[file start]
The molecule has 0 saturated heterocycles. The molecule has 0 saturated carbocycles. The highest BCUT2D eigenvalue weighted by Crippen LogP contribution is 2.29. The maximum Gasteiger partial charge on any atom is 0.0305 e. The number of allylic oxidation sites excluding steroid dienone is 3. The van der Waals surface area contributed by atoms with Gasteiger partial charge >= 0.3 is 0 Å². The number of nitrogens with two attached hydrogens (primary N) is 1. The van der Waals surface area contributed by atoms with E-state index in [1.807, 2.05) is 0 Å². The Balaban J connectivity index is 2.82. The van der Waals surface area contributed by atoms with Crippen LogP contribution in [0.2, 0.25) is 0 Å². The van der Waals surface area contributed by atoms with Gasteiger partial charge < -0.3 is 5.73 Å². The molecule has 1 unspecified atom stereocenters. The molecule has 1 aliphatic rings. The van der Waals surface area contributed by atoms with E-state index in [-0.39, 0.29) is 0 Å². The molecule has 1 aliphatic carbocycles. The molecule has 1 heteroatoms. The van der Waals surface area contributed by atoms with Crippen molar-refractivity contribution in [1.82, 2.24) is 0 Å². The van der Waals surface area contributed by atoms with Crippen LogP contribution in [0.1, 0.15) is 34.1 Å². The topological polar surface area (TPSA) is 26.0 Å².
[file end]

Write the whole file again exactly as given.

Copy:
The molecule has 0 saturated heterocycles. The molecule has 0 saturated carbocycles. The highest BCUT2D eigenvalue weighted by Crippen LogP contribution is 2.29. The maximum Gasteiger partial charge on any atom is 0.0305 e. The number of allylic oxidation sites excluding steroid dienone is 3. The van der Waals surface area contributed by atoms with Gasteiger partial charge >= 0.3 is 0 Å². The number of nitrogens with two attached hydrogens (primary N) is 1. The van der Waals surface area contributed by atoms with E-state index in [1.807, 2.05) is 0 Å². The Balaban J connectivity index is 2.82. The van der Waals surface area contributed by atoms with Crippen LogP contribution in [0.2, 0.25) is 0 Å². The van der Waals surface area contributed by atoms with Gasteiger partial charge < -0.3 is 5.73 Å². The molecule has 1 unspecified atom stereocenters. The molecule has 1 aliphatic rings. The van der Waals surface area contributed by atoms with E-state index in [-0.39, 0.29) is 0 Å². The molecule has 1 aliphatic carbocycles. The molecule has 1 heteroatoms. The van der Waals surface area contributed by atoms with Crippen molar-refractivity contribution in [1.82, 2.24) is 0 Å². The van der Waals surface area contributed by atoms with Crippen LogP contribution in [0.1, 0.15) is 34.1 Å². The topological polar surface area (TPSA) is 26.0 Å².